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It’s over for yet another year. A week lost amidst the aisles of ARCO, so that, after the initial euphoria and inevitable comparisons with previous years, one is left with a sensation similar to other years. ARCO 2013 once again leaves a bittersweet taste. On the one hand, many of the same errors that seem to be endlessly repeated in this event, and on the other hand, new faces and ambitious projects by galleries that step foot for the first time in the fair, amidst a now all to familiar climate of insecurity.
Amongst the young artists appearing for the first time in ARCO, I found particularly interesting the proposal by the Chilean Pablo Jansana, a prominent artist in the Madrid gallery The Goma, that in only two years has managed to establish itself in the fair with a highly recommendable stand, one that aims high.
This year, under the lights of the restructured gallery Nuble, two figures have stood out in a special way. The Madrilenian Nacho Martín Silva, with a disturbing painting of blurred traces and a strong political charge that is translated in shades of black. Hiding its light under a bushel, hidden away in the store, his study of Hitler was a piece that didn’t leave any of those who managed to see it indifferent. Ion Macareno, also at Nuble, had a series of spotless wood constructions that seemed halfway between the ancient Basque heritage and its renewal, which with artists like him is finally beginning to appear.
Elena García, who recently signed up with Adhoc, had two interesting photomontages from the series Cartografía Nómada that could be seen last summer in the gallery itself in Vigo.
For its part, the collective Radiolópez attended ARCO with Bacelos, showing some of the works from the exhibition that ended several days ago in the Bacelos space in Vigo. The collective, formed by an indeterminate and varying number of anonymous creators, is one of the new propositions of a gallery, that having opened a new space in Madrid has renewed its group of artists.
Nuria Güell, one of the most interesting artists of the moment also makes her first appearance. The controversial artist, and she is truly controversial, is present as a prominent figure in the Catalan gallery ADN, with some of the projects that she has realised over the last few years and which last December made up the solo exhibition that this gallery just dedicated to her.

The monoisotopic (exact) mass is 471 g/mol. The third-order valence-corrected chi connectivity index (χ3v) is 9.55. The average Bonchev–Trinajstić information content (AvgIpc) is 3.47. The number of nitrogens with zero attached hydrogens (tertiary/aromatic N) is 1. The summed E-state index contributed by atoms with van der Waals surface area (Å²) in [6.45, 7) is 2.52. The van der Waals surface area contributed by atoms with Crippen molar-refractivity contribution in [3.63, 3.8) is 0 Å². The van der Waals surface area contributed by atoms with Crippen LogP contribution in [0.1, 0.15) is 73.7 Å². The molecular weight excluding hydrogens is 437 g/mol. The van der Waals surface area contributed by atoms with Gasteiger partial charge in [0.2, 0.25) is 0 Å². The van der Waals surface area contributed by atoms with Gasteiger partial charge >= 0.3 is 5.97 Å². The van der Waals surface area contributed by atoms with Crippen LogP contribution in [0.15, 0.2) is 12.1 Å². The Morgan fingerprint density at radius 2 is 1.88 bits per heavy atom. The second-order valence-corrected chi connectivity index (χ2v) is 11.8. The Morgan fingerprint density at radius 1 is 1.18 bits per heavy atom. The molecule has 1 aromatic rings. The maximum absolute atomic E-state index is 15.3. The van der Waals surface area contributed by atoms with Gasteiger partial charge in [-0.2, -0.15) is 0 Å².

Debuts such as those of the galleries Nuno Centeno (Oporto), Arcade Fine Arts (London) or Tatjana Pieters (Gant), the latter two sharing a stand, have passed from Opening to the general programme of the fair with interesting proposals. Amongst which stands out, the Madrilenian Julia Spínola, who having already attended last year is currently showing her work at La Casa Encendida, within the Generación 2013 programme.
Beyond the list of young artists who have entered the foray for the first time, it’s worth highlighting the work of artists such as Miguel Ángel Tornero or Carlos Irijalba (Juan Silió), David Ferrando Giraut (Bacelos), Alain Urrutia (Casado Santapau and Juan Silió) or the inexplicably late first appearance at ARCO, in full maturity, of Teo Soriano, with a series of works that did not go unnoticed.
But it’s now time, after so much placebo news (from the hole of Juan Muñoz to the ill-accomplished sculpture by Bernardí Roig or the stones by Isaque Pinheiro, abandoned in the aisles, that this year haven’t seen Eugenio Merino) that the pages filled by this event stop showing the citizens a circus that in many cases is very far from the reality. To endlessly wait in line to see the Mona Lisa while the rest of the rooms are empty is the endemic misfortune that not even these sporadic events can rid themselves of. It must be our innate touch of yokel. It will be.